By Mark Worthing

In 2013 the Lutheran World Federation (LWF) adopted and released a statement titled ‘Welcoming the Stranger’ and challenged Lutherans around the world to consider their mission and ministry in light of this profound biblical principle.

At the fourth Australian Conference on Lutheran Education (ACLE 4), held in Brisbane in September 2013, about 1000 Australian Lutheran educators were challenged by LWF president, Bishop Munib Younan, to think about what it means to welcome the stranger.

The LWF statement Bishop Younan introduced begins by asking us to make a personal pledge: ‘A core value of my faith is to welcome the stranger, the refugee, the internally displaced, the other. I shall treat him or her as I would like to be treated. I will challenge others … to do the same.’ But who really is ‘the stranger’?

In May 2006 I was in Iran, to speak at a conference on religion and medicine at Tehran University. I arrived early, so decided to head into the old city and check out its famed bookstores and food stalls. In my enthusiasm, I failed to note the name of the hotel at which I was staying or even the name of the suburb in which it was located. By about 10.00 pm I was getting cold and I realised I was hopelessly lost in this very foreign city of 14 million Farsi speakers. With my blue eyes, pale skin, brown hair (yes, it was once brown!) and Western dress, I stood out as being out of place. After many acts of hospitality by ‘strangers’ who spoke a little English, or German, or French, I finally arrived back at my hotel in the early hours of the morning. I will never forget the dozens of Iranians willing to help the stranger among them that chilly May night.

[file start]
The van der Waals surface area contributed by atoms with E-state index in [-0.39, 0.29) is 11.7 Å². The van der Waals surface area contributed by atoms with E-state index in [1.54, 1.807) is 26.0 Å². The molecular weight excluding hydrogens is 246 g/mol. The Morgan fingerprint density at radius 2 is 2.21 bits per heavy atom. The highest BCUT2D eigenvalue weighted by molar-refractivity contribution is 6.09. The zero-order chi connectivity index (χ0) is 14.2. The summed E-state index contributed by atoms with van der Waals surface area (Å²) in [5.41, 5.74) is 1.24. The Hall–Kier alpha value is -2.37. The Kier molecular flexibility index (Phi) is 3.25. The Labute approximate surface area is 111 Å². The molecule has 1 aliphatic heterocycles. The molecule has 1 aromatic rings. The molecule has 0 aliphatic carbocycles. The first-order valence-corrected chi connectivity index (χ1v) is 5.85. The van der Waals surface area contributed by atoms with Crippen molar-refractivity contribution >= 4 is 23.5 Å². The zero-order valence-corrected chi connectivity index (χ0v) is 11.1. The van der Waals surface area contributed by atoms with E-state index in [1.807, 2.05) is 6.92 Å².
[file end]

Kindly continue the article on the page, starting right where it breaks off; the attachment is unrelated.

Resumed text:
That incident gave me a new perspective on the concept of the stranger. I had always assumed the stranger was someone else, someone who needed my help. As the LWF statement reminds us, ‘we are all considered

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